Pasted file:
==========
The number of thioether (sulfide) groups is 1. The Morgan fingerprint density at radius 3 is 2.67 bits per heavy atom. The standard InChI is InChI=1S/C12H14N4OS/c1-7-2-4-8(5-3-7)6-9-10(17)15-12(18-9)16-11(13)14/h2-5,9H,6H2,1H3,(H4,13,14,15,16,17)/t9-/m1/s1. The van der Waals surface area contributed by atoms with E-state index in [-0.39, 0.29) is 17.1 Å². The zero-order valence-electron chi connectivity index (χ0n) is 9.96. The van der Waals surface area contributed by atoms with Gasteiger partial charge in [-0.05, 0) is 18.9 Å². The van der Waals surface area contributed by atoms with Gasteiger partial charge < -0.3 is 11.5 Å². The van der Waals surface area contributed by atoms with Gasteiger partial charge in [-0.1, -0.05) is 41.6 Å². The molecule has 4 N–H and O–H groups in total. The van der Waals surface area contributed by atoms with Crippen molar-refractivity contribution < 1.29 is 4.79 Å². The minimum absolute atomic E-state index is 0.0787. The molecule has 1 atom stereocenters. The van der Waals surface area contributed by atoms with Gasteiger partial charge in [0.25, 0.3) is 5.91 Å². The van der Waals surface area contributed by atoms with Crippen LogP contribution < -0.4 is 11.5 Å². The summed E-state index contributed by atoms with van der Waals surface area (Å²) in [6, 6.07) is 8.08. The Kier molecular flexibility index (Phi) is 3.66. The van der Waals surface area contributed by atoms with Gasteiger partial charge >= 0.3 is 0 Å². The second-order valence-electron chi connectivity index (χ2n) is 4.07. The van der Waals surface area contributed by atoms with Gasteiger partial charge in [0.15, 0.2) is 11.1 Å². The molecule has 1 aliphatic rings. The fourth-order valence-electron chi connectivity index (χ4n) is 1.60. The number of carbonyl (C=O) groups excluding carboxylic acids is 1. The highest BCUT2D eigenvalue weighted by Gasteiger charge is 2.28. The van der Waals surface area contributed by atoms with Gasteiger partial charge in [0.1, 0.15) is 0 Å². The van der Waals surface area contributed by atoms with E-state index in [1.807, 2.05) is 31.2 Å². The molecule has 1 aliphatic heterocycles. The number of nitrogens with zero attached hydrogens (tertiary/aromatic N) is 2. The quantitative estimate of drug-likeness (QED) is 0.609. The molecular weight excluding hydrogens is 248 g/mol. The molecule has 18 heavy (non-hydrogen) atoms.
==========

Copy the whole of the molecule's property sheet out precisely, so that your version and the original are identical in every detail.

The number of thioether (sulfide) groups is 1. The Morgan fingerprint density at radius 3 is 2.67 bits per heavy atom. The standard InChI is InChI=1S/C12H14N4OS/c1-7-2-4-8(5-3-7)6-9-10(17)15-12(18-9)16-11(13)14/h2-5,9H,6H2,1H3,(H4,13,14,15,16,17)/t9-/m1/s1. The van der Waals surface area contributed by atoms with E-state index in [-0.39, 0.29) is 17.1 Å². The zero-order valence-electron chi connectivity index (χ0n) is 9.96. The van der Waals surface area contributed by atoms with Gasteiger partial charge in [-0.05, 0) is 18.9 Å². The van der Waals surface area contributed by atoms with Gasteiger partial charge < -0.3 is 11.5 Å². The van der Waals surface area contributed by atoms with Gasteiger partial charge in [-0.1, -0.05) is 41.6 Å². The molecule has 4 N–H and O–H groups in total. The van der Waals surface area contributed by atoms with Crippen molar-refractivity contribution < 1.29 is 4.79 Å². The minimum absolute atomic E-state index is 0.0787. The molecule has 1 atom stereocenters. The van der Waals surface area contributed by atoms with Gasteiger partial charge in [0.25, 0.3) is 5.91 Å². The van der Waals surface area contributed by atoms with Crippen LogP contribution < -0.4 is 11.5 Å². The summed E-state index contributed by atoms with van der Waals surface area (Å²) in [6, 6.07) is 8.08. The Kier molecular flexibility index (Phi) is 3.66. The van der Waals surface area contributed by atoms with Gasteiger partial charge >= 0.3 is 0 Å². The second-order valence-electron chi connectivity index (χ2n) is 4.07. The van der Waals surface area contributed by atoms with Gasteiger partial charge in [0.15, 0.2) is 11.1 Å². The molecule has 1 aliphatic rings. The fourth-order valence-electron chi connectivity index (χ4n) is 1.60. The number of carbonyl (C=O) groups excluding carboxylic acids is 1. The highest BCUT2D eigenvalue weighted by Gasteiger charge is 2.28. The van der Waals surface area contributed by atoms with Gasteiger partial charge in [0.1, 0.15) is 0 Å². The van der Waals surface area contributed by atoms with E-state index in [1.807, 2.05) is 31.2 Å². The molecule has 1 aliphatic heterocycles. The number of nitrogens with zero attached hydrogens (tertiary/aromatic N) is 2. The quantitative estimate of drug-likeness (QED) is 0.609. The molecular weight excluding hydrogens is 248 g/mol. The molecule has 18 heavy (non-hydrogen) atoms.